New York’s still Roger Federer’s town despite Tiafoe’s challenge

This was a reminder, as if we ever should have needed one on the court where two years ago Roberta Vinci stopped Serena Williams’ pre-ordained march to the Grand Slam in a staggering semifinal match, that sporting events are competitions rather than coronations.

Because Tuesday’s first-round match between the ageless Roger Federer and the teenaged Frances Tiafoe under the roof at Arthur Ashe Stadium produced a battle that will be remembered for ages, the Swiss icon ultimately prevailing in a dramatic 4-6, 6-2, 6-1, 1-6, 6-4 five-setter that proved foregone conclusions are far removed from that.

This was the 36-year-old Renaissance Man in his Renaissance Season taking the first step toward his third Grand Slam championship of the year after having won the Australian Open and Wimbledon and skipping the French Open that was captured by Rafael Nadal.

And on this rain-speckled day and night through which the roof saved at least part of the program, the personality differences between Federer and Nadal — who breezed through his first-round match with a straight set victory over Dusan Lajovic — were never more stark.

Let’s stipulate that the din under the roof at Ashe can at times be confused with the clatter of the Times Square subway station. It rarely lets up. Nadal noticed it — duh — and issued a plea during his post-match press conference for the tournament officials to try to do something about it by “being a little more strict about the noise, in my opinion, no?”

The Spaniard did not descend to diatribe and in fact acknowledged that the roof had proved a boon to the event. He acknowledged the “massive energy and support of the crowd.” He was not talking sour grapes as he said the racket prevented him from hearing the ball off his opponent’s racket. But still.

Nadal had played one match under the roof last year. But this was the first time for Federer, who did not play in the 2016 Open, having withdrawn after undergoing knee surgery following Wimbledon. And though the noise did abate at times during this match, this was no picnic.

And yet, when Federer was asked by ESPN in his on-court interview about the roof’s effect on him and on the match, the 19-time Grand Slam winner — one for every year Tiafoe has been on this earth — luxuriated in the atmosphere it produced.

“It’s great,” he said. “It’s an even better atmosphere than we used to have. It was a great experience.”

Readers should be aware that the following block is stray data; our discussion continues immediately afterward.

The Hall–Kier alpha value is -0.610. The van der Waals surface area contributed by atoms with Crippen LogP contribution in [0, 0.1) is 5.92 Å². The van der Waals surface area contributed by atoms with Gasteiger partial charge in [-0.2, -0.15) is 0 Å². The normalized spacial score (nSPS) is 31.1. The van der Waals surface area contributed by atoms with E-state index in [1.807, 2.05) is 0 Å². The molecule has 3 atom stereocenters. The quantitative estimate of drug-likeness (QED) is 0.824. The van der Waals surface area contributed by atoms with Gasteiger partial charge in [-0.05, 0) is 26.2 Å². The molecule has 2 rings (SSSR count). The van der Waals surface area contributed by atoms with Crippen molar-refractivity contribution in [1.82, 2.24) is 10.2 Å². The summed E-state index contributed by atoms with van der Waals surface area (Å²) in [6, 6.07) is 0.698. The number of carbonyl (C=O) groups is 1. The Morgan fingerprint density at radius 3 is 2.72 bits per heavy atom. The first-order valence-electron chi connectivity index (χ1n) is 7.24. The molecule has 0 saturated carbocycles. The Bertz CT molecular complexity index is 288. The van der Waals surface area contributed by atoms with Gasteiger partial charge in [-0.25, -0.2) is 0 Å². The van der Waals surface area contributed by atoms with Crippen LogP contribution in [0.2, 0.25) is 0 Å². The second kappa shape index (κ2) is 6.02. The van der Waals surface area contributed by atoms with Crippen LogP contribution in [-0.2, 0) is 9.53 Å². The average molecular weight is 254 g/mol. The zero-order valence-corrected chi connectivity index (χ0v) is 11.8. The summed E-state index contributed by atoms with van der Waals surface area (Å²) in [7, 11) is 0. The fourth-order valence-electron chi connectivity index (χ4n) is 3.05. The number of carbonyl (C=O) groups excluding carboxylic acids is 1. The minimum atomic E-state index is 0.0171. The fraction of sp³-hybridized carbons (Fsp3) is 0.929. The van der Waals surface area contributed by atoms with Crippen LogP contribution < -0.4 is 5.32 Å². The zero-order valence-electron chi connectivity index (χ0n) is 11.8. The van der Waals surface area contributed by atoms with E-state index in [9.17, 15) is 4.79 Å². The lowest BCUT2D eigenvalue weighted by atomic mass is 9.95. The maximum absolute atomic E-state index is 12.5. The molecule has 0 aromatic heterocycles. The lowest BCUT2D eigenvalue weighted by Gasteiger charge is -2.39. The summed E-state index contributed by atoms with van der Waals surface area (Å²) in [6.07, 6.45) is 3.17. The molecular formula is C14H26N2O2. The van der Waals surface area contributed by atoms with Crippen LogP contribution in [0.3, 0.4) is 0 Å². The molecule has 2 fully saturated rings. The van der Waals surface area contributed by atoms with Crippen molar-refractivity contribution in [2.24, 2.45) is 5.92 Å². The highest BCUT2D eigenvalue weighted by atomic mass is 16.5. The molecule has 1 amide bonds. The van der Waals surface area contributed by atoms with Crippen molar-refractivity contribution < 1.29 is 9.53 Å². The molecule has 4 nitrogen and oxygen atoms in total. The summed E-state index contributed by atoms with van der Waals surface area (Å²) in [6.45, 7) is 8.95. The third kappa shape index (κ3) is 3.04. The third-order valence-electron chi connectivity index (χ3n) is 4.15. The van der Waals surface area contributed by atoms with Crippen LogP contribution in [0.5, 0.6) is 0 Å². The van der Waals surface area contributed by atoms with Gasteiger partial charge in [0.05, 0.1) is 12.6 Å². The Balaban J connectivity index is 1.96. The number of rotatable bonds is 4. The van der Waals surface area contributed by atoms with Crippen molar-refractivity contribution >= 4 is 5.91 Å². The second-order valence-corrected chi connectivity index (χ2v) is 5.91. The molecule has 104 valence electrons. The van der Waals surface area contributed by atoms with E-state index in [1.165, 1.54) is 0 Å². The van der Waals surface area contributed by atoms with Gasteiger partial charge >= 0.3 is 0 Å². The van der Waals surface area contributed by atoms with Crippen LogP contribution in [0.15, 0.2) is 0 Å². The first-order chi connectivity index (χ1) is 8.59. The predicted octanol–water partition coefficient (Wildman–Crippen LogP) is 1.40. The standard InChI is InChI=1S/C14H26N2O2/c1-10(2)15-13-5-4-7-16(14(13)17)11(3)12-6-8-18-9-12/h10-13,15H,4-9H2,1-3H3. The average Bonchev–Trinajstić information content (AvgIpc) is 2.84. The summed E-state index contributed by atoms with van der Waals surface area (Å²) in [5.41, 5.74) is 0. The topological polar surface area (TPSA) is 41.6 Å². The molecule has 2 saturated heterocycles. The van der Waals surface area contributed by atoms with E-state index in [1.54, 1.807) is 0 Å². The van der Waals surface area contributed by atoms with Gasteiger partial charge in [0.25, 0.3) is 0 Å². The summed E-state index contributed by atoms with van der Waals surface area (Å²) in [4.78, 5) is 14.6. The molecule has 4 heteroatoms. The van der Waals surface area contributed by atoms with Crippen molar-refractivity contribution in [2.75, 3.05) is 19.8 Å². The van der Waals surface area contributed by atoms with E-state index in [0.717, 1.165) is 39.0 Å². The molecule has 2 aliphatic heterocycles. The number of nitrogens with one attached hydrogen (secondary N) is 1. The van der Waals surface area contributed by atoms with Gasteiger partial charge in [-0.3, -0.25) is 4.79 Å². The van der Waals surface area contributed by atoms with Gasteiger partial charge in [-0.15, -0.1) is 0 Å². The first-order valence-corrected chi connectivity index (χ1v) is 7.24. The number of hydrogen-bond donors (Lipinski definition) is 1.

This, perhaps even more so than his skill, grace and resume, is why Federer is the most universally respected athlete since Pele; beloved, even. It’s his personality.

This is an individual who has erased the bounds of petty partisanship, who has somehow managed to glide above controversy while competing in a cut-throat environment and competing as well, if not better, than any man who has come before him or has accompanied him onto the stage.

It is why he is the de facto home team in Queens, even when playing a young American like Tiafoe, who will be a darling of the crowd when his day comes, you can see that. But that’s for another time. This time still belongs to Federer. This town still belongs to Federer.

Understand: Entering this year, Federer had not won in his last 15 Grand Slam events dating back to Wimbledon in 2012 and had won one of his last 25 since Australia in 2010.

Now, the Maestro is seeking to go three-for-three after sitting out Roland Garros and the French that was captured by Nadal in what has become a Tennis World for Old Men.

This is a bizarre tournament, an Open where one half of the draw is essentially open following the injury-related withdrawals of No. 2 Andy Murray, No. 4 and defending champion Stan Wawrinka, No. 5 Novak Djokovic, No. 10 Kei Nishikori and No. 11 Milos Raonic.

And one half of the draw is open because both third-seeded Federer and top-seeded, top-ranked Nadal are in the same half and thus would be on track to meet in the semifinal rather than the final in what would be the living legends’ first confrontation ever in New York.

Somehow, the confrontation seems pre-ordained. But we know this about sports. Nothing is pre-ordained.

“The unknown,” Federer said. “Sometimes that makes it more exciting.”


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